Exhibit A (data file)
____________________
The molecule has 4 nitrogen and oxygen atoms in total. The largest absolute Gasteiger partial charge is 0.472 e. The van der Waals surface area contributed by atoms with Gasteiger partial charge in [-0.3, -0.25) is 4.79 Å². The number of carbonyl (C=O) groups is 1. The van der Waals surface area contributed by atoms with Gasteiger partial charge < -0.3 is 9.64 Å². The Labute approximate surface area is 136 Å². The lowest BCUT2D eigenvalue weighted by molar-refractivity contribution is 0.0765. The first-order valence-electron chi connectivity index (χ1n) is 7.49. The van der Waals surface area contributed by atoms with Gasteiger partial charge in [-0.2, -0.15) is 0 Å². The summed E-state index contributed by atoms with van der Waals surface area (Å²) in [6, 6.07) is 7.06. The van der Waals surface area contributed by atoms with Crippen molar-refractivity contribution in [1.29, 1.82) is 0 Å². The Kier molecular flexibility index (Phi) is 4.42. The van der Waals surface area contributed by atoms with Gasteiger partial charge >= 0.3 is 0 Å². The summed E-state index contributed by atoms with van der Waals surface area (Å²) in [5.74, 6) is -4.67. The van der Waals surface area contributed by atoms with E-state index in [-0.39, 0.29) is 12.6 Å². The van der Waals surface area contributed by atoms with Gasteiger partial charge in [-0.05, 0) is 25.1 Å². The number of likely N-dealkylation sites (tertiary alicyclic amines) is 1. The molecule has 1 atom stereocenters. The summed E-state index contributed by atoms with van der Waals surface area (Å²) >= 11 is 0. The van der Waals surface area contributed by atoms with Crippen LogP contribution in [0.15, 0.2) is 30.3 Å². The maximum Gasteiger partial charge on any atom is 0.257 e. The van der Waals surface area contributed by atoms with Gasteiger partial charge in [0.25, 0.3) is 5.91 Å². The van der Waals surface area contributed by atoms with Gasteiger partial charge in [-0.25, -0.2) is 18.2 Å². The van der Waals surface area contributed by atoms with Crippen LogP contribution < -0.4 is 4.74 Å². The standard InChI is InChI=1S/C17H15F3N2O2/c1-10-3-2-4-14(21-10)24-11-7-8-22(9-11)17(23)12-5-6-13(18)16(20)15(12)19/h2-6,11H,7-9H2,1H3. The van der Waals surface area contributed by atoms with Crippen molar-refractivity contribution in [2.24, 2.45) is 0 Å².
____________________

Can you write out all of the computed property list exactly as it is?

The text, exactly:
The molecule has 4 nitrogen and oxygen atoms in total. The largest absolute Gasteiger partial charge is 0.472 e. The van der Waals surface area contributed by atoms with Gasteiger partial charge in [-0.3, -0.25) is 4.79 Å². The number of carbonyl (C=O) groups is 1. The van der Waals surface area contributed by atoms with Gasteiger partial charge < -0.3 is 9.64 Å². The Labute approximate surface area is 136 Å². The lowest BCUT2D eigenvalue weighted by molar-refractivity contribution is 0.0765. The first-order valence-electron chi connectivity index (χ1n) is 7.49. The van der Waals surface area contributed by atoms with Gasteiger partial charge in [-0.2, -0.15) is 0 Å². The summed E-state index contributed by atoms with van der Waals surface area (Å²) in [6, 6.07) is 7.06. The van der Waals surface area contributed by atoms with Crippen molar-refractivity contribution in [1.29, 1.82) is 0 Å². The Kier molecular flexibility index (Phi) is 4.42. The van der Waals surface area contributed by atoms with Gasteiger partial charge >= 0.3 is 0 Å². The summed E-state index contributed by atoms with van der Waals surface area (Å²) in [5.74, 6) is -4.67. The van der Waals surface area contributed by atoms with E-state index in [-0.39, 0.29) is 12.6 Å². The van der Waals surface area contributed by atoms with Gasteiger partial charge in [-0.05, 0) is 25.1 Å². The number of likely N-dealkylation sites (tertiary alicyclic amines) is 1. The molecule has 1 atom stereocenters. The summed E-state index contributed by atoms with van der Waals surface area (Å²) >= 11 is 0. The van der Waals surface area contributed by atoms with Crippen LogP contribution in [0.15, 0.2) is 30.3 Å². The maximum Gasteiger partial charge on any atom is 0.257 e. The van der Waals surface area contributed by atoms with Gasteiger partial charge in [0.25, 0.3) is 5.91 Å². The van der Waals surface area contributed by atoms with Gasteiger partial charge in [-0.25, -0.2) is 18.2 Å². The van der Waals surface area contributed by atoms with Crippen LogP contribution < -0.4 is 4.74 Å². The standard InChI is InChI=1S/C17H15F3N2O2/c1-10-3-2-4-14(21-10)24-11-7-8-22(9-11)17(23)12-5-6-13(18)16(20)15(12)19/h2-6,11H,7-9H2,1H3. The van der Waals surface area contributed by atoms with Crippen molar-refractivity contribution in [2.24, 2.45) is 0 Å².